Last week’s decision to put Portugal on the amber list for UK travellers was a big disappointment for easyJet (LSE: EZJ). But markets had already turned cautious on airlines — the easyJet share price fell steadily for most of May.
The airline’s shares have fallen by nearly 10% over the last month, trimming the stock’s 12-month gain to 15%. Travel restrictions may continue a while longer, but easyJet has plenty of cash on hand to survive short-term setbacks — is now the right time for me to buy the stock?
Three good things
Let’s start with the good news. easyJet has completed its “largest ever” restructuring and cost-cutting program over the last six months. This has included redundancies, pay cuts, and changes to working hours for flight crew.
Assuming that air travel returns to normal later this year, I think easyJet’s profitability could recover quite quickly. This could support a higher share price, despite the dilution from new share issues.
The next few months seem likely to be difficult, but easyJet still has plenty of cash on hand. The airline reported £2.9bn of cash and unused debt at the end of March. CEO Johan Lundgren does not expect to need more financing unless the 2022 summer season is disrupted.
Finally, I think that easyJet’s low-cost structure, large size, and short-haul focus mean that it could take market share from higher-cost flag carrier airlines when air travel recovers. This could help easyJet recover more quickly than some rivals.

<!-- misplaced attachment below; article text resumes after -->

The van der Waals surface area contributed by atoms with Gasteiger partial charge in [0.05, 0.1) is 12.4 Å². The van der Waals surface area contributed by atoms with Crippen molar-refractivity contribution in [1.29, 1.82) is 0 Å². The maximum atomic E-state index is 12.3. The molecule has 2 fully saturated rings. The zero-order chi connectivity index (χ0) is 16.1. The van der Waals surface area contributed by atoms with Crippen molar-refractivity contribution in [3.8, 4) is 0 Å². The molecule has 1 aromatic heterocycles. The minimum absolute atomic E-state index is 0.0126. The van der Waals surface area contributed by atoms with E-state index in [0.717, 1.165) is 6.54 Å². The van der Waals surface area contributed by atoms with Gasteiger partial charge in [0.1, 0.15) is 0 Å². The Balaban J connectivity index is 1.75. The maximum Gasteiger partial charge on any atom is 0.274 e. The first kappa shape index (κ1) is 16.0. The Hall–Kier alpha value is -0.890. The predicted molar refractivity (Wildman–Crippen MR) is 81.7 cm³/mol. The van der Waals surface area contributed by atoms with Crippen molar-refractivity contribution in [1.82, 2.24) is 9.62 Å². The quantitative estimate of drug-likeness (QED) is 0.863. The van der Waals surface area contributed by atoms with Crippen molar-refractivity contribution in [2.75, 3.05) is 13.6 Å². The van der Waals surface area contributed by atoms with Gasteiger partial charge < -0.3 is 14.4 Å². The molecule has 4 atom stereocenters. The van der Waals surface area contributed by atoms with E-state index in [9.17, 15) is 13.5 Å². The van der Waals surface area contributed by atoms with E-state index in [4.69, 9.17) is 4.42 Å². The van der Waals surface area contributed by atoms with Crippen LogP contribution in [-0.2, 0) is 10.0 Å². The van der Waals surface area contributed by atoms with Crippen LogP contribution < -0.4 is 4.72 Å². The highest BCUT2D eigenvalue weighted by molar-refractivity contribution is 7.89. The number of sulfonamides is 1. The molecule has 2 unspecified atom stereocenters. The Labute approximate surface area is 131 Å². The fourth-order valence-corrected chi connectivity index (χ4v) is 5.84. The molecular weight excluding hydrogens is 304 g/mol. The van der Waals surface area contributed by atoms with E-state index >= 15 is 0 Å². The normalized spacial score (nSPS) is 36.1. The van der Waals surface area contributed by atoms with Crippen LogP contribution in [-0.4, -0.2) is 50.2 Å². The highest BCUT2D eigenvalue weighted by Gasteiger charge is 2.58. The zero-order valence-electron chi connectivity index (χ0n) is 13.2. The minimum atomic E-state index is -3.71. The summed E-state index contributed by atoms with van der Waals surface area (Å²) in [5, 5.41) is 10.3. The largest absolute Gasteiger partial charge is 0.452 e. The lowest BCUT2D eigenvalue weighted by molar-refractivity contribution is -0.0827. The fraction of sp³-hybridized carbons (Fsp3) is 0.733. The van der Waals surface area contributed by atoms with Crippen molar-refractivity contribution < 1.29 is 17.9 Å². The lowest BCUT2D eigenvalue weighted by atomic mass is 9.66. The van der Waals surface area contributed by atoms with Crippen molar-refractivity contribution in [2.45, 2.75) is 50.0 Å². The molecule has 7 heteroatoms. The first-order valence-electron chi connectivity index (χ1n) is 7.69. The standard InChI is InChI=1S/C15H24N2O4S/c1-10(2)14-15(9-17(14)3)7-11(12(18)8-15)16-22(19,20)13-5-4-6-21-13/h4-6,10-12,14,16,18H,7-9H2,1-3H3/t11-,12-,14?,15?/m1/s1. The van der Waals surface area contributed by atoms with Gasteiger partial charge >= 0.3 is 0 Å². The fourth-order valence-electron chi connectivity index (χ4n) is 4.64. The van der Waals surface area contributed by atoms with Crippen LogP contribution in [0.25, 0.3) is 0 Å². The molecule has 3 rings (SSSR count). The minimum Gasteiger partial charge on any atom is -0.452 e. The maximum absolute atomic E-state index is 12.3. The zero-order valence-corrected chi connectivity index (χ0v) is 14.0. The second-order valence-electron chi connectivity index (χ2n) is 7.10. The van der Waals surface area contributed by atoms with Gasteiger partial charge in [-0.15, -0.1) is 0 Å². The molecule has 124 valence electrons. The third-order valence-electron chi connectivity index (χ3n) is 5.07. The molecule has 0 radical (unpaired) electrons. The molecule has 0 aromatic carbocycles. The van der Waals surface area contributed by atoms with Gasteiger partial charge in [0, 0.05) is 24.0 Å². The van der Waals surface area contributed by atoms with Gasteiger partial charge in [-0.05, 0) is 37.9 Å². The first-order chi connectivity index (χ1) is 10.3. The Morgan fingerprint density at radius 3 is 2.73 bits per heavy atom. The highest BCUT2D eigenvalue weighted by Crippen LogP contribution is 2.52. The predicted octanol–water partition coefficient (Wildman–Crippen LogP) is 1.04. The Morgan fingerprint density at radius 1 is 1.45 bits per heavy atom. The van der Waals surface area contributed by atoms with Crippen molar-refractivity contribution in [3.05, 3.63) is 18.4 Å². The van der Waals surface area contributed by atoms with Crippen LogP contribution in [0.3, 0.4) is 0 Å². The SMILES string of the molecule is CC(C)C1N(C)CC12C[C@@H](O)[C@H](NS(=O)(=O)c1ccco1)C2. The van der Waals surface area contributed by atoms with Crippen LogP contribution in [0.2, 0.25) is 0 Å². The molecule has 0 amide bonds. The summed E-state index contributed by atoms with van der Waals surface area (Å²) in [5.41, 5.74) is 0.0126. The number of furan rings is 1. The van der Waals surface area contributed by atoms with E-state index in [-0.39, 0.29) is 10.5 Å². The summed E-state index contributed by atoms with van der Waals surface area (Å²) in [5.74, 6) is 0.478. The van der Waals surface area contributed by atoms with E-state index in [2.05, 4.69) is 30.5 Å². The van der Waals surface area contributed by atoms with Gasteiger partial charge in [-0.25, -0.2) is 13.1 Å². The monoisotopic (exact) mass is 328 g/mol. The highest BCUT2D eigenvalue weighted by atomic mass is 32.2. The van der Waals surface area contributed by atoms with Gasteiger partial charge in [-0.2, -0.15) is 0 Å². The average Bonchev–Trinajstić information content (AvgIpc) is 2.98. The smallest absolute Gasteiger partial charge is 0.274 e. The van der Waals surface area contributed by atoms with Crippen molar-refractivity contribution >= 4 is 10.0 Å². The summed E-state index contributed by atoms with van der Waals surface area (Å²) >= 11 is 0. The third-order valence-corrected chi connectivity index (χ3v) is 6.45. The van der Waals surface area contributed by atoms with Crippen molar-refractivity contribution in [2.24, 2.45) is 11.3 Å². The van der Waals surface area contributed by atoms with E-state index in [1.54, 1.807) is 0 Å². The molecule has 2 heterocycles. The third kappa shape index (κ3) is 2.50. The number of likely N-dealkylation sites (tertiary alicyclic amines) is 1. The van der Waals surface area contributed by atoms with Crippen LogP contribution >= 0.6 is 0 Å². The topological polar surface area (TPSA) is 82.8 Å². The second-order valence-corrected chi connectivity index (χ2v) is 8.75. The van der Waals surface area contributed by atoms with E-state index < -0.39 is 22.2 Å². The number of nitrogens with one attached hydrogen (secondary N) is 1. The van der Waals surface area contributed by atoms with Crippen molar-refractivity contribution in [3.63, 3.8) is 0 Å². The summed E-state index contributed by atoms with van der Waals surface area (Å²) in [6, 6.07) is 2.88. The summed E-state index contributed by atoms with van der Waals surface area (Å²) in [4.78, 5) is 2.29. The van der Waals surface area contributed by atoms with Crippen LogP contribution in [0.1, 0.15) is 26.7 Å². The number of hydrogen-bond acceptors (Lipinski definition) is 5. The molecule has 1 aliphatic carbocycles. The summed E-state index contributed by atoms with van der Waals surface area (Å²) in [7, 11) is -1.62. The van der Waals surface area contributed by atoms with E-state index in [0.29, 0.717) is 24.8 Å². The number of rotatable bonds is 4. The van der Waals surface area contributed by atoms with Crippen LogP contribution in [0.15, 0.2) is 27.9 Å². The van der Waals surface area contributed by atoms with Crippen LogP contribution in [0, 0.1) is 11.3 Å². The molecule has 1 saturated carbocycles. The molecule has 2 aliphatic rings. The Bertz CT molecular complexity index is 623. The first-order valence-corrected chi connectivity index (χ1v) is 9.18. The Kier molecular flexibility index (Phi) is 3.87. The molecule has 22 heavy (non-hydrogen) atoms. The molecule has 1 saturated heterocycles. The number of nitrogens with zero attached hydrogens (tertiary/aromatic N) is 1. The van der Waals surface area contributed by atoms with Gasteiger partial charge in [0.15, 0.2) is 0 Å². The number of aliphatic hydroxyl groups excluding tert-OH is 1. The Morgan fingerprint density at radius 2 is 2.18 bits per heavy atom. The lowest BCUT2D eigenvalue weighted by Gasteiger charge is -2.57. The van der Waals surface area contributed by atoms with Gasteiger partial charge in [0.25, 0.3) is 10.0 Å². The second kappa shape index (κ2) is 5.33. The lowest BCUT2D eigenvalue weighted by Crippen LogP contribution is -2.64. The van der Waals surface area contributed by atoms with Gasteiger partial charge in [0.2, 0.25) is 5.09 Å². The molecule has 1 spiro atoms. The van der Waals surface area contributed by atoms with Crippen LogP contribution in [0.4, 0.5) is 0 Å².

The bad news?
It’s not all good news. Airline industry body the IATA estimates that passenger numbers in Western Europe won’t return to 2019 levels until the end of 2023. This worries me because many of the costs involved in running an airline are fixed. They don’t change when passenger numbers fall.
What this means is that while easyJet is flying at reduced capacities, its costs per seat are much higher. This makes it harder to fly profitably. I think this could put pressure on easyJet’s share price for some time yet.
Some of these increased costs should fall away quickly when travel restrictions are lifted. But some won’t. One area that concerns me is easyJet’s aircraft finance costs. These have risen sharply due to higher debt levels and an increase in the number of leased aircraft in easyJet’s fleet.
These changes helped the airline to raise funds last year, but this money must now be repaid.
easyJet share price: my decision
My sums suggest that at a share price of 1,000p, easyJet shares are valued at around 12 times historic peak earnings. This suggests to me that the market has already priced in a strong recovery in air travel.
I’m also worried that it may take longer than expected for easyJet’s profit margins to fully recover. Although some operating costs should be lower, I think these savings may be offset by higher finance costs.
On balance, I think easyJet’s share price is probably high enough at the moment. I don’t see any good reason for a higher valuation, but I can see some potential risks. I’m not interested in buying at this level, but I do think that easyJet will remain one of the better airline stocks.
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Roland Head has no position in any of the shares mentioned. The Motley Fool UK has no position in any of the shares mentioned. Views expressed on the companies mentioned in this article are those of the writer and therefore may differ from the official recommendations we make in our subscription services such as Share Advisor, Hidden Winners and Pro. Here at The Motley Fool we believe that considering a diverse range of insights makes us better investors.